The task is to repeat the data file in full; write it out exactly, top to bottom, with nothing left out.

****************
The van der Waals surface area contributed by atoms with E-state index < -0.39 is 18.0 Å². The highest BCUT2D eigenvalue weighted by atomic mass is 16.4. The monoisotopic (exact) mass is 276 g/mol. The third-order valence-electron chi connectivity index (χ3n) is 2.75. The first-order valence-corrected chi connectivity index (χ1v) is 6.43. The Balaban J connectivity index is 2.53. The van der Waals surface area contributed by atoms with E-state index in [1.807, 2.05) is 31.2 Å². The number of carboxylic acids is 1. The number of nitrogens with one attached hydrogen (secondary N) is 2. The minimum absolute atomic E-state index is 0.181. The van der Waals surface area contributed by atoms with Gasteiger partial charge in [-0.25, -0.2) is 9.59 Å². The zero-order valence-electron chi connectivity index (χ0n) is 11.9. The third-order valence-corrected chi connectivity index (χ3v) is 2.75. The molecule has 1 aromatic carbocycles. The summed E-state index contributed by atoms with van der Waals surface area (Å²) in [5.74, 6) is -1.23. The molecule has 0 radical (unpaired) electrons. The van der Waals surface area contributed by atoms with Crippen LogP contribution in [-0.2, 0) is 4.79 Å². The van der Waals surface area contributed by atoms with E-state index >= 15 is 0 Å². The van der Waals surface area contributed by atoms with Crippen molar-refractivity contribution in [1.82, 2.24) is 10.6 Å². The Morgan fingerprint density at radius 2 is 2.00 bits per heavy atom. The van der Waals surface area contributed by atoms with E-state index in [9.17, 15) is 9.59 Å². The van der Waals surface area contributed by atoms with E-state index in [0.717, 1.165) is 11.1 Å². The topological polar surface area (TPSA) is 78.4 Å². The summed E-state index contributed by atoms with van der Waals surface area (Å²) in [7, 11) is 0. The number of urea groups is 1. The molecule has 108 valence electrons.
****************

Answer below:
The van der Waals surface area contributed by atoms with E-state index < -0.39 is 18.0 Å². The highest BCUT2D eigenvalue weighted by atomic mass is 16.4. The monoisotopic (exact) mass is 276 g/mol. The third-order valence-electron chi connectivity index (χ3n) is 2.75. The first-order valence-corrected chi connectivity index (χ1v) is 6.43. The Balaban J connectivity index is 2.53. The van der Waals surface area contributed by atoms with E-state index in [1.807, 2.05) is 31.2 Å². The number of carboxylic acids is 1. The number of nitrogens with one attached hydrogen (secondary N) is 2. The minimum absolute atomic E-state index is 0.181. The van der Waals surface area contributed by atoms with Gasteiger partial charge in [-0.25, -0.2) is 9.59 Å². The zero-order valence-electron chi connectivity index (χ0n) is 11.9. The third-order valence-corrected chi connectivity index (χ3v) is 2.75. The molecule has 1 aromatic carbocycles. The summed E-state index contributed by atoms with van der Waals surface area (Å²) in [5.74, 6) is -1.23. The molecule has 0 radical (unpaired) electrons. The van der Waals surface area contributed by atoms with Crippen LogP contribution in [-0.2, 0) is 4.79 Å². The van der Waals surface area contributed by atoms with E-state index >= 15 is 0 Å². The van der Waals surface area contributed by atoms with Crippen molar-refractivity contribution in [1.82, 2.24) is 10.6 Å². The Morgan fingerprint density at radius 2 is 2.00 bits per heavy atom. The van der Waals surface area contributed by atoms with E-state index in [9.17, 15) is 9.59 Å². The van der Waals surface area contributed by atoms with E-state index in [0.717, 1.165) is 11.1 Å². The topological polar surface area (TPSA) is 78.4 Å². The summed E-state index contributed by atoms with van der Waals surface area (Å²) in [7, 11) is 0. The number of urea groups is 1. The molecule has 108 valence electrons.